The recent article on airglow (“The Night Glows Brighter in the Near-IR,” April 2012
) contains misleading statements and a generally sloppy treatment of radiometric units of measure. Some behind-the-scenes math by the authors and more scrupulous editing by Photonics Spectra
would have gone a long way to making this article more correct and meaningful. Instead, it reads like a marketing “puff piece.” Ironically, the article tends to downplay the signal-to-noise advantage of InGaAs and visible-enhanced InGaAs sensors for airglow-only imaging scenarios as compared with silicon sensors used in the same conditions. InGaAs and visible-enhanced InGaAs cameras are clearly superior under certain conditions, but the article simply asserts this with minimal supporting data.
The article should have related the observed airglow sterance values for airglow to signal-to-noise ratios for the Xenics InGaAs camera with a typical short-wavelength infrared (SWIR) lens f
/stop setting, the appropriate pixel active area, read noise and dark current, and a practical frame rate (30 Hz comes to mind). The same calculation also should have been performed for a low-light silicon sensor, such as an sCMOS or electron-multiplying CCD camera, and, possibly, Gen 3 night-vision goggles based on a microchannel plate image intensifier. Without this exposition, the reader is left wondering just how useful the airglow is for night vision and which technology has the advantage.
The answer is that InGaAs cameras are very useful for this application, provided they have low enough noise-equivalent irradiance (NEI). This NEI requirement generally translates to a need for a noise level of less than 50e—
in hopes of imaging with airglow at a reasonable signal-to-noise ratio with low f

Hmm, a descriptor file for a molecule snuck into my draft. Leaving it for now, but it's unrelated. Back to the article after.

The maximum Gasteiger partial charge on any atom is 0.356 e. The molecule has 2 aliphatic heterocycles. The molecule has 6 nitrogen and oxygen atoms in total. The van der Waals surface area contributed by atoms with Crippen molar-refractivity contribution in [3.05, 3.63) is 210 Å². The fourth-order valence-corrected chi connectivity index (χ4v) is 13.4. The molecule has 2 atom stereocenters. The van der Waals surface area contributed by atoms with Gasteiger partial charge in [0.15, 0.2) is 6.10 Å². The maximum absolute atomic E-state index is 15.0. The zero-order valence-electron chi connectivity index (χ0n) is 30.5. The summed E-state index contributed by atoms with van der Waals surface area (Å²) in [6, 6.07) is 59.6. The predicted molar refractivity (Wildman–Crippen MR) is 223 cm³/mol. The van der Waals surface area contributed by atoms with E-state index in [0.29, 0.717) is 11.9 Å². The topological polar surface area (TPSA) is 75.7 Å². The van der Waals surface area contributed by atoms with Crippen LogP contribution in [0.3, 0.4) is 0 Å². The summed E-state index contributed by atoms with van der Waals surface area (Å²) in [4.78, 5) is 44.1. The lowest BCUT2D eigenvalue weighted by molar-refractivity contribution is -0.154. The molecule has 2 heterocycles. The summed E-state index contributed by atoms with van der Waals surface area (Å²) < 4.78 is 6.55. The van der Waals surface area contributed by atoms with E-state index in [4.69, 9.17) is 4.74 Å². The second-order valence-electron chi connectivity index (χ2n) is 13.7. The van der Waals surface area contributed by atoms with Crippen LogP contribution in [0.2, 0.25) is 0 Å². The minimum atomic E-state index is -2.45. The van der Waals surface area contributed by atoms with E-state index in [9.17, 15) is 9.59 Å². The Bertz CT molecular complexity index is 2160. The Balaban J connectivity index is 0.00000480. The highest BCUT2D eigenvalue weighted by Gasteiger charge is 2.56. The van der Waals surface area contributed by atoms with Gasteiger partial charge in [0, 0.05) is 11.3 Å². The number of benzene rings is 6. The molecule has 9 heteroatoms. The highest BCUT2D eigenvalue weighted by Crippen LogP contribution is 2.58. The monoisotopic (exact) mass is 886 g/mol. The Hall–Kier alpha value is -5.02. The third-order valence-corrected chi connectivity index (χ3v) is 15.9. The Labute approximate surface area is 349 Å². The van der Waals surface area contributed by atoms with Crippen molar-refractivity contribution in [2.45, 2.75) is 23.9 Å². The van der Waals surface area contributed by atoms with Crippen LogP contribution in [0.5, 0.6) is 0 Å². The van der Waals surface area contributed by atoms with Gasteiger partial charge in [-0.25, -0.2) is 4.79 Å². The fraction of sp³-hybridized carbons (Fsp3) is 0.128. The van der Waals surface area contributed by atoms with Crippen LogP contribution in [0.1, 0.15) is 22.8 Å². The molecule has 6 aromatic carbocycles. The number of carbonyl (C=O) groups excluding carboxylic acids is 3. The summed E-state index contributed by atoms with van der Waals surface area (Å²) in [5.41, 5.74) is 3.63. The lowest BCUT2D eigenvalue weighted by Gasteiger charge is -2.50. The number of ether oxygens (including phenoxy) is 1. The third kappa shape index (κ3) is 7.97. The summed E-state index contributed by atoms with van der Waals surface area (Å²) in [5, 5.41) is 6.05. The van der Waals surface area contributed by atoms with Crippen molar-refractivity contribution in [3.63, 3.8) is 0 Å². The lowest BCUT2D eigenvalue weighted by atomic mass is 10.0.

number optics at 30-Hz frame rates. By comparison, experience tells us that the noise floor for silicon cameras can be down around 1 to 2 e—
per pixel per frame at 30-Hz frame rates, but that isn’t enough to give good 30-Hz imagery from airglow alone – there is simply not enough no-moon airglow signal in the visible band and near-IR band out to the silicon cutoff around 1.1 µm.
It is simply untrue that the spectral irradiance is “several times stronger” in the 900- to 1700-nm band relative to the visible band, as the second sentence of the article asserts. The spectral radiant sterance is much stronger in the InGaAs band relative to the visible band. By careful examination of curve 1 in Figure 1 in the article, one can see that the spectral radiant sterance at the peak of the curve is actually about 40 times greater than the spectral radiant sterance at 0.510 µm, where the scotopic (low light) response of the eye peaks. No one would consider the factor 40 equivalent to “several.” Even at the peak of the no-moon airglow curve in the visible band at 0.577 µm (emission resulting from monoatomic oxygen), the peak SWIR signal at 1.6 µm is still 18 times greater. It appears that the graph in Figure 1 was misinterpreted as having a linear Y-axis, rather than a log base 10 axis.